Question: I combed and got rid of the lice but found no nits. Am I lice free?
Answer: Where there's smoke there's usually fire and where there's lice, there are usually nits. Not always, but you should keep on wet combing every few days just in case a missed nit turns into a unwanted bug. When you have been regularly combing for 2 weeks with no new bug sightings, that's when I think you can breathe a sigh of relief and reduce your combing to routine lice checking.
Question: Two months ago we had head lice and we beat it but now my daughter has it again. Why?
Answer: I don't know. Either something was missed the last time your daughter had lice or she just got it again from someone else. Beating lice once doesn't mean that you will never get lice again. Just take a breath and start combing. Remember, don't waste your time on ineffective busy work - no extra laundry washing, vacuuming, or bagging up toys. Just get those suckers off the head.
Question: Is there anything I can do to prevent from getting head lice?
Nope. Well, you could avoid all human contact for the rest of your life but since this would lower your quality of life significantly, I wouldn't recommend it. Preventative "treatments" don't work. Just do a routine lice wet combing once in a while and if you find lice, you'll be able to deal with it quickly before it becomes a huge problem.
Question: Can head lice be spread to me if my hand touched someone who had head lice?
Answer: No. Lice are not a virus. You're not going to get head lice from someone you shake hands with. Even if you picked the louse off someone's head, you won't get lice unless you drop it on your own head. Lice are spread through head to head contact. Lice move from warm to warm and are rather useless off of the head. When I was doing lice and nit picking in people's homes, I never got head lice from anyone I worked with. Health professionals or hairdressers should not worry about getting head lice from the people they work with unless they are particularly "huggy".
Question: We got rid of the head lice, but my head is still itchy. Does this mean I still have lice?
Answer: Not necessarily. If you've done the combing over the appropriate amount of time and have no signs of the bugs, you're probably still reacting to the bite. When you get a mosquito bite, the bug doesn't have to be around for you to itch, right? But the itch bothers you for quite a while. Same with lice. You also could be itchy because combing and blow drying and picking can irritate your scalp. And if you are a person who also did some sort of chemical treatment, this could be irritating as well. And then there is simply the possibility that after having head lice, you are now hyper-sensitive to any itch on your head. Hey, I'm scratching my head right now just writing this. This is normal. But when in doubt, do a wet combing.
Question: I have dandruff. I have psoriasis. How can I tell if the itch is head lice?
Answer: Try to minimize the skin flakes using whatever treatment your doctor recommends. Skin issues are not my specialty but if you can reduce the flakes, you will reduce the confusion about what you see in your lice comb. Lice eggs don't look like dandruff - they are uniform in shape and not bumpy or irregular like skin flakes. But if you are still unsure if you have nits, you can be sure that lice themselves don't look like skin flakes. If someone in your home has lice, you should be thoroughly wet combing on a regular basis. If you don't find bugs after two weeks, it is likely that they are not the cause of your itch.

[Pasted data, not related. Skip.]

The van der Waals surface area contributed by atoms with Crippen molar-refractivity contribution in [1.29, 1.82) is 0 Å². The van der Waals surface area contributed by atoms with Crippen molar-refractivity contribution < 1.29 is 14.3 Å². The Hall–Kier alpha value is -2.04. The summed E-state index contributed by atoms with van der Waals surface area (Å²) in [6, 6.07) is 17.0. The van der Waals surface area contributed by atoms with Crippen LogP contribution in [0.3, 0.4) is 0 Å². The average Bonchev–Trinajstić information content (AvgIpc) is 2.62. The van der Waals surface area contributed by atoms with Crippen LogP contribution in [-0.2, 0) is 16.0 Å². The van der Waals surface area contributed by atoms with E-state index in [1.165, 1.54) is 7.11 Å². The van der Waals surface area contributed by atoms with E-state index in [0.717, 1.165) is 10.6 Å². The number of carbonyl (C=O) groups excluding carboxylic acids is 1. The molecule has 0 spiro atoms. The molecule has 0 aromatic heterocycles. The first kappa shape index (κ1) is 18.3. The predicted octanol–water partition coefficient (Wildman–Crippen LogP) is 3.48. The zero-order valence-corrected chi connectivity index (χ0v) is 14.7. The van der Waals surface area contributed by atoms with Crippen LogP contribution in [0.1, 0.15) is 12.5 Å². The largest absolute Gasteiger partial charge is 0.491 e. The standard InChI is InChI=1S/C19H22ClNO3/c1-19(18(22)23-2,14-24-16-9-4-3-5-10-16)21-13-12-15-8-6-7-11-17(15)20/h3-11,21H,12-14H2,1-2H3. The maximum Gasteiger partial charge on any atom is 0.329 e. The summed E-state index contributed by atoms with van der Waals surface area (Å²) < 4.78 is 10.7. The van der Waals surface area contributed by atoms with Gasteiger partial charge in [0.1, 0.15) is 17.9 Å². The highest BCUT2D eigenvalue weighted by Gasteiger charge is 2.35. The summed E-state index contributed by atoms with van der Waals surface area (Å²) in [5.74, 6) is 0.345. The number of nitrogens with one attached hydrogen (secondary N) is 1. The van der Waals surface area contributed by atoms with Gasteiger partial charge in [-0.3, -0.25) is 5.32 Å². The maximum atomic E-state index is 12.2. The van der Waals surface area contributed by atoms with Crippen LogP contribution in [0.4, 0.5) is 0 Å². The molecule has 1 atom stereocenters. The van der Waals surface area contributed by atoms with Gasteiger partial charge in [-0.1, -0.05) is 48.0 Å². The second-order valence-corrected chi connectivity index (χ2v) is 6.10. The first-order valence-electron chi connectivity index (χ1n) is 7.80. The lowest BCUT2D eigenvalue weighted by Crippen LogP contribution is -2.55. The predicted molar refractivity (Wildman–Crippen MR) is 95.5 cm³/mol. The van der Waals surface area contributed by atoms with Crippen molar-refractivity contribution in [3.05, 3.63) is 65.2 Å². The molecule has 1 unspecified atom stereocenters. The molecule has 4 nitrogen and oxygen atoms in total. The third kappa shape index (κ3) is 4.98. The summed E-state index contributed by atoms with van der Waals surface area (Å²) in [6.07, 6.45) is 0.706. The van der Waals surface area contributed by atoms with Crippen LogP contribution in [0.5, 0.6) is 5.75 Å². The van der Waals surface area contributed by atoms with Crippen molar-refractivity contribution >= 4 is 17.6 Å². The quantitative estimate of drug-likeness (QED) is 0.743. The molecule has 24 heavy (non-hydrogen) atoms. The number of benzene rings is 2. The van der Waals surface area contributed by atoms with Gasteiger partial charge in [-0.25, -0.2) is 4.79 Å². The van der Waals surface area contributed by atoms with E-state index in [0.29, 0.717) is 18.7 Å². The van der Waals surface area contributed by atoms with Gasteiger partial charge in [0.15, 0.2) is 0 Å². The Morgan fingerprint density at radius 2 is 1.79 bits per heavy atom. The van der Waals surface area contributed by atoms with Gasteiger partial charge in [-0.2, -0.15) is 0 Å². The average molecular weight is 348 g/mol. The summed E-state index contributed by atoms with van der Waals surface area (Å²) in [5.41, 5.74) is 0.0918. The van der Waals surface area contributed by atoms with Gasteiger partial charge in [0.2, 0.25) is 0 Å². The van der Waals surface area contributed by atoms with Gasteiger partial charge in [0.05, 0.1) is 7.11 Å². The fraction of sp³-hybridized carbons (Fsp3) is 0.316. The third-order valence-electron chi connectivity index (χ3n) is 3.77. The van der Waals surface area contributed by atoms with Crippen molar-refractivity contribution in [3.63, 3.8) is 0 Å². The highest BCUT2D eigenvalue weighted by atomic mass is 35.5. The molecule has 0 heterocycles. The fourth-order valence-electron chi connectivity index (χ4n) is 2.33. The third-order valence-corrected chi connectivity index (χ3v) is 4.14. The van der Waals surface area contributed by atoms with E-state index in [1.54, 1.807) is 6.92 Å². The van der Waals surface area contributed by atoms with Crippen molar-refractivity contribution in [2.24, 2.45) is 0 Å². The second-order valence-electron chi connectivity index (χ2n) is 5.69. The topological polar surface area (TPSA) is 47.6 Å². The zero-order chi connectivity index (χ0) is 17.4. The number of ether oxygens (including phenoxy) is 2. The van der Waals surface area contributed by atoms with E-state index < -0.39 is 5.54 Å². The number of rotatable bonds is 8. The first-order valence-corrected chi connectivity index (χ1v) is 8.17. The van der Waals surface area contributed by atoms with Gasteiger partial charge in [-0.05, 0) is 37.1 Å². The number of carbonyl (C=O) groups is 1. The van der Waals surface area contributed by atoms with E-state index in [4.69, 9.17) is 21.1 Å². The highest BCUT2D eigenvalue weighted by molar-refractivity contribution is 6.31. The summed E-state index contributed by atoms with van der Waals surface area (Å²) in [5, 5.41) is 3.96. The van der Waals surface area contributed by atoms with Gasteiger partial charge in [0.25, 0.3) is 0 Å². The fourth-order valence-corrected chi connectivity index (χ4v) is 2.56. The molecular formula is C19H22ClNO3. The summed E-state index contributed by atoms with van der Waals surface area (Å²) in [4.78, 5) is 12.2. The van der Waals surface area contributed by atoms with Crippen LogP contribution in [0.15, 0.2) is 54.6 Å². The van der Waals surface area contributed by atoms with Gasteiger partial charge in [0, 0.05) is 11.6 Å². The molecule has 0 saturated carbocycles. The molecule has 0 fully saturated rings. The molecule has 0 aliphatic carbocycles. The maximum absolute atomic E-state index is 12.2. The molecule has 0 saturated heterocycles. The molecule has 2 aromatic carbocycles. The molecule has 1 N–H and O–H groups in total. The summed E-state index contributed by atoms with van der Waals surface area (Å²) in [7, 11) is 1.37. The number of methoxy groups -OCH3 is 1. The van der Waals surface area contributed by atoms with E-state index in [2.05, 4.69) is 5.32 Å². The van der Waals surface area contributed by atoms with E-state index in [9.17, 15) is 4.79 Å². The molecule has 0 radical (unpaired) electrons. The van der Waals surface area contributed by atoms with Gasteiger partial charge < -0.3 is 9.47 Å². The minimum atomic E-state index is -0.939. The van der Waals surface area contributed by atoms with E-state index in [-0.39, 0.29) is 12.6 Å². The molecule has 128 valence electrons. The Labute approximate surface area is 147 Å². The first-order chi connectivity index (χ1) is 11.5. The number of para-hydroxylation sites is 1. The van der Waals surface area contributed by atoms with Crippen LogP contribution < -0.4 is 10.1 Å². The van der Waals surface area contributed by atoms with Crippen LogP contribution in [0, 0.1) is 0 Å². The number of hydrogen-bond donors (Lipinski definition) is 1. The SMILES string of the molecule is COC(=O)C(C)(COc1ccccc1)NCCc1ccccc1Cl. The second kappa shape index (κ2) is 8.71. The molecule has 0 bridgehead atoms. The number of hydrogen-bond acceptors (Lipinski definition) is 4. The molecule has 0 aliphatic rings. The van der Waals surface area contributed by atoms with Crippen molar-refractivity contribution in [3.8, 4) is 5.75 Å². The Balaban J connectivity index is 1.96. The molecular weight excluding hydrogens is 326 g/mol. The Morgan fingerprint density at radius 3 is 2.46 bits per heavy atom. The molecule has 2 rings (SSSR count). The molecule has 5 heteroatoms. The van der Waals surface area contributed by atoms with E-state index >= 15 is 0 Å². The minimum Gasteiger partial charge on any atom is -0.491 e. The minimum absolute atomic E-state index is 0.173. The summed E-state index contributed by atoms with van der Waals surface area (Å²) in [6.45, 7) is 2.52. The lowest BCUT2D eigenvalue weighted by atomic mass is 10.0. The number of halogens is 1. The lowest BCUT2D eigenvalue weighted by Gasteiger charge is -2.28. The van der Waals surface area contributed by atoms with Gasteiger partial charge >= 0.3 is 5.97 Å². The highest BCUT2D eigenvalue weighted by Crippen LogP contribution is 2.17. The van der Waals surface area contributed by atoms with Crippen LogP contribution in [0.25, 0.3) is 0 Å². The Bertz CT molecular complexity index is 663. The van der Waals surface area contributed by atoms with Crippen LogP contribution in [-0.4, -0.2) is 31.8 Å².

Question: We haven't had lice for months and I just found a nit. Do we have head lice again?
Answer: Not necessarily. Where was the nit? Was it right near the scalp? Start combing just in case. Was it 3 inches down the hair shaft? Don't worry too much but still do regular lice checks as part of your family's routine.
Question: My mom got the lice out of my hair but she still wants me to shave my head because she is overwhelmed with all the egg shells. She thinks we will never get them out. Is shaving my head my only option?
Answer: If you are absolutely certain you have rid yourself of lice but still have the egg shells in your hair, you don't have to remove them but I know they don't look pretty. A good metal lice comb and a good wet combing with water and conditioner can still remove most of them. I once was at a home where there was a girl with long hair who had had lice for years. Her hair had so many egg shells through out that it looked like someone had shaken powder all over her head. It looked like an almost insurmountable problem. However, when I started combing, I soon found she had no more actual lice than most of my other clients but the egg shell ridden hair really put people off. I combed and combed and combed and by the end of the night, her hair looked egg free. A worker from the girl's school called me the next day to ask me what I had used in the child's hair and was amazed that I had simply combed. So, shaving your head is not your only option. (I have to admit though, it is quicker.)
And as for the rest of the questions:
Don't waste time wondering where you got lice, why you got lice again, or what you ever did to deserve this. If one person in the house has head lice, it doesn't mean that everyone will but everyone should still be combed regularly. Lice happens. They suck (literally) but you can always outrun them. Even if you are on your own, a good metal lice comb and regular, thorough wet combing with conditioner can beat this problem. A hair dryer can help too - read this blog for more info about this. Don't waste time on dealing with head lice that are not on the head - no extra house cleaning for you. With a bit of consistent effort and some perspective (it's just head lice!) you can beat this.